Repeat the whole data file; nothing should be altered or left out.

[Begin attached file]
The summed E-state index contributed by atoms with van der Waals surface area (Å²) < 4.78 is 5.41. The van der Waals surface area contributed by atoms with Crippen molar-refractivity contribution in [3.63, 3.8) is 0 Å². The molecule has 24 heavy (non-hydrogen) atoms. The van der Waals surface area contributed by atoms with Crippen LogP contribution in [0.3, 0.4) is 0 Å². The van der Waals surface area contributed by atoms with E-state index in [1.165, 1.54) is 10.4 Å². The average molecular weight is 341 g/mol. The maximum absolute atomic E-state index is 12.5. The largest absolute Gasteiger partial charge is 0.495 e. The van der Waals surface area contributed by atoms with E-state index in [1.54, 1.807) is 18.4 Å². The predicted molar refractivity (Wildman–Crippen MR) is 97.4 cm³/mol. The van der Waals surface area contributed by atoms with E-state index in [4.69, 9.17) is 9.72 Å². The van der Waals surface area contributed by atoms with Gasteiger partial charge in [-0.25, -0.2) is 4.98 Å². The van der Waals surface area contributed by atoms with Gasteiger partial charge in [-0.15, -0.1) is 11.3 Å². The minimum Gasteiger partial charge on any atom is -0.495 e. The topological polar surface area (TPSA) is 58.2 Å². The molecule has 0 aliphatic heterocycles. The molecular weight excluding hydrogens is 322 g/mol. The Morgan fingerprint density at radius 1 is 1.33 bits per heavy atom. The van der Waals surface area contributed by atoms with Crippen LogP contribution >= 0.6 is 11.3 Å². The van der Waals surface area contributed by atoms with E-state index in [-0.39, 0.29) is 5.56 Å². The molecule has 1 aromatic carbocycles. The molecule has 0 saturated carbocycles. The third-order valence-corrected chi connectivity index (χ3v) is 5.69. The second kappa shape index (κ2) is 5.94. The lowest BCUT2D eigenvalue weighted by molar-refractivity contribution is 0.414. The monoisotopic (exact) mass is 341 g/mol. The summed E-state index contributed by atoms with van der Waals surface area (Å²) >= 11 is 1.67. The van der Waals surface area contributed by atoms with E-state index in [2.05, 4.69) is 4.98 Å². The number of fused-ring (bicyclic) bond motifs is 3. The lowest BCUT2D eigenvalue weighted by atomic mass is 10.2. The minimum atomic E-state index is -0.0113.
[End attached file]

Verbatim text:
The summed E-state index contributed by atoms with van der Waals surface area (Å²) < 4.78 is 5.41. The van der Waals surface area contributed by atoms with Crippen molar-refractivity contribution in [3.63, 3.8) is 0 Å². The molecule has 24 heavy (non-hydrogen) atoms. The van der Waals surface area contributed by atoms with Crippen LogP contribution in [0.3, 0.4) is 0 Å². The van der Waals surface area contributed by atoms with E-state index in [1.165, 1.54) is 10.4 Å². The average molecular weight is 341 g/mol. The maximum absolute atomic E-state index is 12.5. The largest absolute Gasteiger partial charge is 0.495 e. The van der Waals surface area contributed by atoms with E-state index in [1.54, 1.807) is 18.4 Å². The predicted molar refractivity (Wildman–Crippen MR) is 97.4 cm³/mol. The van der Waals surface area contributed by atoms with E-state index in [4.69, 9.17) is 9.72 Å². The van der Waals surface area contributed by atoms with Gasteiger partial charge in [-0.25, -0.2) is 4.98 Å². The van der Waals surface area contributed by atoms with Gasteiger partial charge in [-0.15, -0.1) is 11.3 Å². The minimum Gasteiger partial charge on any atom is -0.495 e. The topological polar surface area (TPSA) is 58.2 Å². The molecule has 0 aliphatic heterocycles. The molecular weight excluding hydrogens is 322 g/mol. The Morgan fingerprint density at radius 1 is 1.33 bits per heavy atom. The van der Waals surface area contributed by atoms with Crippen LogP contribution >= 0.6 is 11.3 Å². The van der Waals surface area contributed by atoms with E-state index in [-0.39, 0.29) is 5.56 Å². The molecule has 1 aromatic carbocycles. The molecule has 0 saturated carbocycles. The third-order valence-corrected chi connectivity index (χ3v) is 5.69. The second kappa shape index (κ2) is 5.94. The lowest BCUT2D eigenvalue weighted by molar-refractivity contribution is 0.414. The monoisotopic (exact) mass is 341 g/mol. The summed E-state index contributed by atoms with van der Waals surface area (Å²) >= 11 is 1.67. The van der Waals surface area contributed by atoms with E-state index in [2.05, 4.69) is 4.98 Å². The number of fused-ring (bicyclic) bond motifs is 3. The lowest BCUT2D eigenvalue weighted by atomic mass is 10.2. The minimum atomic E-state index is -0.0113.